[헬스노트] Is there finally an AIDS vaccine? 97% effect in phase 1 clinical trial

© News1 Designer Sua Choi

An HIV (human immunodeficiency virus) vaccine being studied in the United States showed close to 100% effectiveness in early clinical trials. The research team explained that if the vaccine succeeds in commercialisation, it could be the first successful vaccine in 40 years of HIV research.

According to the medical community on the 5th, research teams such as the US Scriptural Institute, the US National Institutes of Health (NIH), and the US Army Hospital at Walter Reed said that vaccination can induce precursors of antibodies that neutralize HIV in the body roughly. , and about 97% in early clinical trials showed an immune response of

The results of the study were published in the international journal Science on the 2nd. According to the research team, it is suggested that the HIV vaccine candidate ‘eOD-GT8 60me’ can elicit an immune response against HIV when vaccinated twice with an interval of 8 weeks.

HIV is the virus that causes AIDS. An HIV vaccine is a drug that prevents or treats HIV infection by stimulating an immune response in the body. Like the COVID-19 virus, HIV can continue to mutate and evade the immune response, making it difficult to develop a cure or vaccine.

In the phase 1 clinical trial of 48 participants between the ages of 18 and 50, eOD-GT8 60me was given to 35 out of 36 patients, and the production of B cells, the precursors of HIV-neutralizing antibodies, was widely stimulated. level.

First, 18 participants in the eOD-GT8 60me administration group received 20 micrograms (μg, 1/1 millionth of a gram) of vaccine, and then 8 weeks later, the same dose of vaccine plus an immune booster was given. The other 18 did the same with the 100 μg dose.

Twelve participants as a control group received saline instead of eOD-GT8 60me. As an immune booster, ‘AS01B’ was used by GlaxomisKline (GSK), an international pharmaceutical company. After the clinical trial, there were mild or moderate side effects such as pain at the injection site and headache, but no serious side effects were reported. Most adverse reactions resolved within 1-2 days.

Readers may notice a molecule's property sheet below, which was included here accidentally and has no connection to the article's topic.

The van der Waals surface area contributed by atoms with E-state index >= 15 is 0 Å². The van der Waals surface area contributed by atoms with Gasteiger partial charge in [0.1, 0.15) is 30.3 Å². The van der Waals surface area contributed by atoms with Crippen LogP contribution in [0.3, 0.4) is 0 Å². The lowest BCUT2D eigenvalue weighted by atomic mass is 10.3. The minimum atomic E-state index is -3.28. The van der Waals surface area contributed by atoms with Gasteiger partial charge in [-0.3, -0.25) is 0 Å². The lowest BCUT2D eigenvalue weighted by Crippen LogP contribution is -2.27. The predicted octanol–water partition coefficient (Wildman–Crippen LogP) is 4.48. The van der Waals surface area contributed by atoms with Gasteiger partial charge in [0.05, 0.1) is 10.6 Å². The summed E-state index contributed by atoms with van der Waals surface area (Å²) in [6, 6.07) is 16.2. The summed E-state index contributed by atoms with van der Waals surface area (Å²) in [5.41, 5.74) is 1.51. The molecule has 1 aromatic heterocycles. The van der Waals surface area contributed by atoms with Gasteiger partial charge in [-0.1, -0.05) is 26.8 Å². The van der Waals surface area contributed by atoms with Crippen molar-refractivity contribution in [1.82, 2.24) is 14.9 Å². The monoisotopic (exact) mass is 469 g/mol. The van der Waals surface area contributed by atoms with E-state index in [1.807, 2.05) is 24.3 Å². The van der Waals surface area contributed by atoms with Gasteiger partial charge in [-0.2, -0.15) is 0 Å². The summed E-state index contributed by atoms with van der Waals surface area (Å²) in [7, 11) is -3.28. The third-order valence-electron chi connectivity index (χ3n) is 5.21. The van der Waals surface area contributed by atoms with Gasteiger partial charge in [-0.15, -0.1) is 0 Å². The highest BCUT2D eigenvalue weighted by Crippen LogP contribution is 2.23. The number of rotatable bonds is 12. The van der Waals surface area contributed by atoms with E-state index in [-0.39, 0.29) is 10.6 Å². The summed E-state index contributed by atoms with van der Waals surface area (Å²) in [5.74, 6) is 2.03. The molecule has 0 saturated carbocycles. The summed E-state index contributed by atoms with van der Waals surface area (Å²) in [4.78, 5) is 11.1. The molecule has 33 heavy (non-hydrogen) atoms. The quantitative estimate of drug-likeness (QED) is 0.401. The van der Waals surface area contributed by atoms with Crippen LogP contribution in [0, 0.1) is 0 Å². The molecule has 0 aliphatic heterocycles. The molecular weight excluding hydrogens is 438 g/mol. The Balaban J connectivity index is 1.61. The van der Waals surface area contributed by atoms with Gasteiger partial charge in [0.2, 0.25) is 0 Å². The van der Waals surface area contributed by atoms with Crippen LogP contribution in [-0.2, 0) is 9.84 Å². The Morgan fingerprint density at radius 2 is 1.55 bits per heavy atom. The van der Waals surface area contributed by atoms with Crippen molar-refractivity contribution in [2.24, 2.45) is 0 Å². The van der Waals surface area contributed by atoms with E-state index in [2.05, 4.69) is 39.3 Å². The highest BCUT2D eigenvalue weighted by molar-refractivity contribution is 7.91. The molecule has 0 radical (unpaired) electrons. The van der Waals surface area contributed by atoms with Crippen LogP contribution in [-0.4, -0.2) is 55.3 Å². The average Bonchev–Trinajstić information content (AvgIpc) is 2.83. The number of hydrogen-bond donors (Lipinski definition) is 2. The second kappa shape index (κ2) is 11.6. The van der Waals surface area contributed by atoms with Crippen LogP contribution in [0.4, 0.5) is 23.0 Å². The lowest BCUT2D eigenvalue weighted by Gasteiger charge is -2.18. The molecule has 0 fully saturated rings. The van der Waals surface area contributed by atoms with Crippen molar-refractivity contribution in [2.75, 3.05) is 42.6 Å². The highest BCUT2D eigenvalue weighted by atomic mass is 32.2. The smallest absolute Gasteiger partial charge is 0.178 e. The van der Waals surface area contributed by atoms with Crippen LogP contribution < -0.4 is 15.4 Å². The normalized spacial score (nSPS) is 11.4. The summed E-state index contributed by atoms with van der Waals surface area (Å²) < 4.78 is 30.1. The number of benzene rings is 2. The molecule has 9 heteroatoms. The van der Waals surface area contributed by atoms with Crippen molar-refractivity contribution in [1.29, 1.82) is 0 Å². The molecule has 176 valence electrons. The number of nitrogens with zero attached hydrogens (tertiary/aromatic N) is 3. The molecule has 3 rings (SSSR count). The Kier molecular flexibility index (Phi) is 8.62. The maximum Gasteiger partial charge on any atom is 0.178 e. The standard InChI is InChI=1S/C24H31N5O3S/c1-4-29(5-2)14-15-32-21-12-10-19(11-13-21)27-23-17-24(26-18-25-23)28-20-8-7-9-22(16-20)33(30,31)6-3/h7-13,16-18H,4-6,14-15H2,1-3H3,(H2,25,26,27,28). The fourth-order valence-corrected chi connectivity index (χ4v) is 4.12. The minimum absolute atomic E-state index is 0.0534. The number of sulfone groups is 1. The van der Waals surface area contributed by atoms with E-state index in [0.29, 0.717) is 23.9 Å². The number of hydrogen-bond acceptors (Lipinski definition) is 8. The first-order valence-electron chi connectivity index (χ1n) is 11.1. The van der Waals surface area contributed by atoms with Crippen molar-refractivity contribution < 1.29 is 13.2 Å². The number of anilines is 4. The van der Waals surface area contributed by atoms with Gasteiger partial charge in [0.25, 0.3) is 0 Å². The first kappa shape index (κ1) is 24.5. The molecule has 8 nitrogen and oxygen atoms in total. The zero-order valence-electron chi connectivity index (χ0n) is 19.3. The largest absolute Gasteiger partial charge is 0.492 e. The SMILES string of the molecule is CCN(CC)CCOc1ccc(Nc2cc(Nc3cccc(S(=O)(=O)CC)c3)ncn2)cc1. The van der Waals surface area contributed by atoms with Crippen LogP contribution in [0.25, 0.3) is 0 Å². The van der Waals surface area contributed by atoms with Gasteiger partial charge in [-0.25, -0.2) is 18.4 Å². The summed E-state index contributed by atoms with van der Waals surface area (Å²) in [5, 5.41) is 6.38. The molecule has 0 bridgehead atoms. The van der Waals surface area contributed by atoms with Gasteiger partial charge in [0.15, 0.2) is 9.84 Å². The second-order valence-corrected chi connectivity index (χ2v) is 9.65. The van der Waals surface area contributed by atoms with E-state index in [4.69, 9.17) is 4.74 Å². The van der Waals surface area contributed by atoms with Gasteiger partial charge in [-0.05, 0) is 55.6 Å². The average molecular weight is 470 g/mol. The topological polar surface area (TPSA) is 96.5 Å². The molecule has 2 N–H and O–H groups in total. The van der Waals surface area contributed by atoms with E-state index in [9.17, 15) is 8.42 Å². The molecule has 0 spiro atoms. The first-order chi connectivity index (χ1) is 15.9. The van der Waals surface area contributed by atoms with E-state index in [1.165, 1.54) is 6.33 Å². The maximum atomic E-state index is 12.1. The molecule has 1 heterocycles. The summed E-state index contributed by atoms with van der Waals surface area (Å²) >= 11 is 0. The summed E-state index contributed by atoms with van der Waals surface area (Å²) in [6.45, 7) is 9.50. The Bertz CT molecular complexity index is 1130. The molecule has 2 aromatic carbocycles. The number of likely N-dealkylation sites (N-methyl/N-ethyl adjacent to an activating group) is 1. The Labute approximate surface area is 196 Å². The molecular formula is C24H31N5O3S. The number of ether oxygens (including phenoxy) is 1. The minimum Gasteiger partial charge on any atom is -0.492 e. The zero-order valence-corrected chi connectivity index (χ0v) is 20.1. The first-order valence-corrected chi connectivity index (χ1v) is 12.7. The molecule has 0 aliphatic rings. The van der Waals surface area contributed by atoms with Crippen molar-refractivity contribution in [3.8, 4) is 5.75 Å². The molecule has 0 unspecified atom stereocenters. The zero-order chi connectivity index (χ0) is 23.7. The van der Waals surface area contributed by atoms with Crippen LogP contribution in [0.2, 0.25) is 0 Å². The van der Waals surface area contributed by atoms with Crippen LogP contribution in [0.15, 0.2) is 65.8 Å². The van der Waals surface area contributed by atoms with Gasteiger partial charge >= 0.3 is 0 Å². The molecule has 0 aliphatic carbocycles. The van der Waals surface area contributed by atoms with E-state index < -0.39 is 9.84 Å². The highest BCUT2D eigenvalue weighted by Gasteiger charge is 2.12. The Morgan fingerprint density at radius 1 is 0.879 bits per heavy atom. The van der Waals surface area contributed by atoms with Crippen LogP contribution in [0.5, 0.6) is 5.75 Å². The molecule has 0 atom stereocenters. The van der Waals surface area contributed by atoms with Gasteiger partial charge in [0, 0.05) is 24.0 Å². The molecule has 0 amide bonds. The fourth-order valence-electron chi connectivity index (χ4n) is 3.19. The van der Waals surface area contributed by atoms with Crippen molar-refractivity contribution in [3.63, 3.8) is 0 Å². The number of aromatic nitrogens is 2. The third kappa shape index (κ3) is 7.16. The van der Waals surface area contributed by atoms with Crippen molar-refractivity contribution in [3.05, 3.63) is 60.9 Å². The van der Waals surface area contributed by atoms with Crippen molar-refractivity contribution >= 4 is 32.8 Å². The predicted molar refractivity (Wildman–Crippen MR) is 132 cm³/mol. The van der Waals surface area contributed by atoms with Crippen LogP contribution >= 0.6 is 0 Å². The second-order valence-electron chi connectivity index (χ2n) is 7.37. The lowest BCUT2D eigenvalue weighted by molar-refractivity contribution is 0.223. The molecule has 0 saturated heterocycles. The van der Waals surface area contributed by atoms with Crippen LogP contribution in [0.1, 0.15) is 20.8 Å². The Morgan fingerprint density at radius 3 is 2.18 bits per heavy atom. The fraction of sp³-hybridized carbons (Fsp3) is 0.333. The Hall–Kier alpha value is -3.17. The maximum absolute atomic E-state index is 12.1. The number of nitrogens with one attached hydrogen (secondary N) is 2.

“Stimulating broadly neutralizing antibodies against pathogens with high antigenic diversity, such as HIV, influenza, hepatitis C virus or the betacoronavirus family, is a major challenge in vaccine design,” said the research team. It could be one possible strategy to tackle this problem,” he said.

It is explained that embryonic stage cells can be targeted and then differentiated into various HIV antibodies to target different sites of HIV.

“As HIV replicates, only a few parts of the spike protein on its surface remain relatively the same. Therefore, we are trying to derive specific antibodies with very specific properties that can bind to the exact site,” he explained.

It will take some time for the development of eOD-GT8 60me to start phase 2 clinical trials. According to the research team, this clinical trial is still in its infancy, and it is not clear whether it can lead to commercialization. If successful, it was expected to be applied to the development of a pan-flu vaccine or a pan-coronavirus vaccine.

“Even if this method only helps HIV, it would be huge, but we are hopeful that it will help beyond HIV,” the team said.

In addition to the research team, the American bio company Moderna is also developing an HIV vaccine with a similar mechanism based on mRNA (messenger ribonucleic acid). Like the Corona 19 vaccine, when mRNA is injected into cells, it creates a protein that will act as an HIV antigen to trigger an immune response.

Moderna is currently conducting phase 1 clinical trials for its HIV vaccine candidate ‘mRNA-1644’ in Rwanda and South Africa with the International AIDS Vaccine Initiative (IAVI).

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